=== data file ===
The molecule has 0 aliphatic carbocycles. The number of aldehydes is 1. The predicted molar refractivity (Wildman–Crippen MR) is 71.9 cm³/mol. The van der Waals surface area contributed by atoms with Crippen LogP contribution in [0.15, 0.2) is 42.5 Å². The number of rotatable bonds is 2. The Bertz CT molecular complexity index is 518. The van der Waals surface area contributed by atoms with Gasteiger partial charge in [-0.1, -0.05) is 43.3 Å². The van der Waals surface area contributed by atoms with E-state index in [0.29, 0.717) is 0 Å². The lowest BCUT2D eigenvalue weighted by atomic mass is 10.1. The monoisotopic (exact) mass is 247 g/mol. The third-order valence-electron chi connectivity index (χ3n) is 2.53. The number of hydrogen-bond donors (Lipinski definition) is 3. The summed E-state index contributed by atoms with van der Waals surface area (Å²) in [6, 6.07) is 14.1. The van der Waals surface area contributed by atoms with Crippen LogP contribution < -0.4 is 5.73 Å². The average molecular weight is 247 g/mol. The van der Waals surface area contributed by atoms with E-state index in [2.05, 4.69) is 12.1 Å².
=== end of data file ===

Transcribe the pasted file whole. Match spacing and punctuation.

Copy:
The molecule has 0 aliphatic carbocycles. The number of aldehydes is 1. The predicted molar refractivity (Wildman–Crippen MR) is 71.9 cm³/mol. The van der Waals surface area contributed by atoms with Crippen LogP contribution in [0.15, 0.2) is 42.5 Å². The number of rotatable bonds is 2. The Bertz CT molecular complexity index is 518. The van der Waals surface area contributed by atoms with Gasteiger partial charge in [-0.1, -0.05) is 43.3 Å². The van der Waals surface area contributed by atoms with E-state index in [0.29, 0.717) is 0 Å². The lowest BCUT2D eigenvalue weighted by atomic mass is 10.1. The monoisotopic (exact) mass is 247 g/mol. The third-order valence-electron chi connectivity index (χ3n) is 2.53. The number of hydrogen-bond donors (Lipinski definition) is 3. The summed E-state index contributed by atoms with van der Waals surface area (Å²) in [6, 6.07) is 14.1. The van der Waals surface area contributed by atoms with Crippen LogP contribution < -0.4 is 5.73 Å². The average molecular weight is 247 g/mol. The van der Waals surface area contributed by atoms with E-state index in [2.05, 4.69) is 12.1 Å².